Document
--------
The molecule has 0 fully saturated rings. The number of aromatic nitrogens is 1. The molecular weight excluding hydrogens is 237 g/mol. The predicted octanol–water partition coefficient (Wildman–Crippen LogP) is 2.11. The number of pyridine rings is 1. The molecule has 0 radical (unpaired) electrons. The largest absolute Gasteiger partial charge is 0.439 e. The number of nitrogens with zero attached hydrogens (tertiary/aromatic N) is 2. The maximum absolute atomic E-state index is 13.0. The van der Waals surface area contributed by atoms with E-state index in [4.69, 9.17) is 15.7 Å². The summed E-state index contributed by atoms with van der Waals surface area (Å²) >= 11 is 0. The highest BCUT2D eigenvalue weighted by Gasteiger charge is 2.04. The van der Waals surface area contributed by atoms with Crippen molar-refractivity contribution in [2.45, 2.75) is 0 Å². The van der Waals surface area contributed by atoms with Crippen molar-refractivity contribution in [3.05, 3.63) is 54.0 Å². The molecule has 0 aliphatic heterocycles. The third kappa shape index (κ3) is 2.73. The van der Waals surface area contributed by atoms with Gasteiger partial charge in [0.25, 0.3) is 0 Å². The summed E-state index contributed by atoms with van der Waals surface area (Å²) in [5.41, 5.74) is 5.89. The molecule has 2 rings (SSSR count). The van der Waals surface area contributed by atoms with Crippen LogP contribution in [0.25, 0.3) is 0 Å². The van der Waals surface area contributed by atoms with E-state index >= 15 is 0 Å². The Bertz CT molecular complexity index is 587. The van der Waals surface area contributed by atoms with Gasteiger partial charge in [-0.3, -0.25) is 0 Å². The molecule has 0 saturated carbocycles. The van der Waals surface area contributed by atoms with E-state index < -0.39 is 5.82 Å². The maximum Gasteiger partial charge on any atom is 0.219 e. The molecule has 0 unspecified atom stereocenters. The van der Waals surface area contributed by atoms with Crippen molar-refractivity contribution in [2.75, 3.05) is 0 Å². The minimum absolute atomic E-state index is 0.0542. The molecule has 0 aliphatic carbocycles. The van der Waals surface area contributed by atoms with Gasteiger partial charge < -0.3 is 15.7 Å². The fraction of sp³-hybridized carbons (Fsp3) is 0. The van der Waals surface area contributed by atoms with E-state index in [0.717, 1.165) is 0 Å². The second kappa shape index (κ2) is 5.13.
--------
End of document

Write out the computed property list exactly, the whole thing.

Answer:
The molecule has 0 fully saturated rings. The number of aromatic nitrogens is 1. The molecular weight excluding hydrogens is 237 g/mol. The predicted octanol–water partition coefficient (Wildman–Crippen LogP) is 2.11. The number of pyridine rings is 1. The molecule has 0 radical (unpaired) electrons. The largest absolute Gasteiger partial charge is 0.439 e. The number of nitrogens with zero attached hydrogens (tertiary/aromatic N) is 2. The maximum absolute atomic E-state index is 13.0. The van der Waals surface area contributed by atoms with E-state index in [4.69, 9.17) is 15.7 Å². The summed E-state index contributed by atoms with van der Waals surface area (Å²) >= 11 is 0. The highest BCUT2D eigenvalue weighted by Gasteiger charge is 2.04. The van der Waals surface area contributed by atoms with Crippen molar-refractivity contribution in [2.45, 2.75) is 0 Å². The van der Waals surface area contributed by atoms with Crippen molar-refractivity contribution in [3.05, 3.63) is 54.0 Å². The molecule has 0 aliphatic heterocycles. The third kappa shape index (κ3) is 2.73. The van der Waals surface area contributed by atoms with Gasteiger partial charge in [0.25, 0.3) is 0 Å². The summed E-state index contributed by atoms with van der Waals surface area (Å²) in [5.41, 5.74) is 5.89. The molecule has 2 rings (SSSR count). The van der Waals surface area contributed by atoms with Crippen LogP contribution in [0.25, 0.3) is 0 Å². The van der Waals surface area contributed by atoms with E-state index >= 15 is 0 Å². The Bertz CT molecular complexity index is 587. The van der Waals surface area contributed by atoms with Gasteiger partial charge in [-0.3, -0.25) is 0 Å². The molecule has 0 saturated carbocycles. The van der Waals surface area contributed by atoms with E-state index < -0.39 is 5.82 Å². The maximum Gasteiger partial charge on any atom is 0.219 e. The molecule has 0 unspecified atom stereocenters. The van der Waals surface area contributed by atoms with Crippen molar-refractivity contribution in [2.75, 3.05) is 0 Å². The minimum absolute atomic E-state index is 0.0542. The molecule has 0 aliphatic carbocycles. The van der Waals surface area contributed by atoms with Gasteiger partial charge < -0.3 is 15.7 Å². The fraction of sp³-hybridized carbons (Fsp3) is 0. The van der Waals surface area contributed by atoms with E-state index in [0.717, 1.165) is 0 Å². The second kappa shape index (κ2) is 5.13.